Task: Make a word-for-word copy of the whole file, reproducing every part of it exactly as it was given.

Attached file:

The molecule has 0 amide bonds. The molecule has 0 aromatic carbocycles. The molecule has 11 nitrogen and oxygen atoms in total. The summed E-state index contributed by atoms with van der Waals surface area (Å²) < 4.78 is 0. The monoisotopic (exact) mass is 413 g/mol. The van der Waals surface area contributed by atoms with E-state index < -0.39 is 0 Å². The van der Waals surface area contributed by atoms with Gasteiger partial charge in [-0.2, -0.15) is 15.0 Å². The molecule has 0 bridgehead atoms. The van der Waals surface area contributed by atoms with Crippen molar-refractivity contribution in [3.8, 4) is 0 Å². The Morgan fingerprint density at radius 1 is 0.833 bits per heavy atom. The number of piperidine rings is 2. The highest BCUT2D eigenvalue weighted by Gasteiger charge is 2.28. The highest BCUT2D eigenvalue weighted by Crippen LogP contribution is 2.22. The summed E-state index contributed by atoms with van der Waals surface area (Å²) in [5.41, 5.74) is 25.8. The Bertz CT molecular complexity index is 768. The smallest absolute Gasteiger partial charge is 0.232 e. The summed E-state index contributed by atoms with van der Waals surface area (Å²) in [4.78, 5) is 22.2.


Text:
The molecule has 0 amide bonds. The molecule has 0 aromatic carbocycles. The molecule has 11 nitrogen and oxygen atoms in total. The summed E-state index contributed by atoms with van der Waals surface area (Å²) < 4.78 is 0. The monoisotopic (exact) mass is 413 g/mol. The van der Waals surface area contributed by atoms with E-state index < -0.39 is 0 Å². The van der Waals surface area contributed by atoms with Gasteiger partial charge in [-0.2, -0.15) is 15.0 Å². The molecule has 0 bridgehead atoms. The van der Waals surface area contributed by atoms with Crippen molar-refractivity contribution in [3.8, 4) is 0 Å². The Morgan fingerprint density at radius 1 is 0.833 bits per heavy atom. The number of piperidine rings is 2. The highest BCUT2D eigenvalue weighted by Gasteiger charge is 2.28. The highest BCUT2D eigenvalue weighted by Crippen LogP contribution is 2.22. The summed E-state index contributed by atoms with van der Waals surface area (Å²) in [5.41, 5.74) is 25.8. The Bertz CT molecular complexity index is 768. The smallest absolute Gasteiger partial charge is 0.232 e. The summed E-state index contributed by atoms with van der Waals surface area (Å²) in [4.78, 5) is 22.2.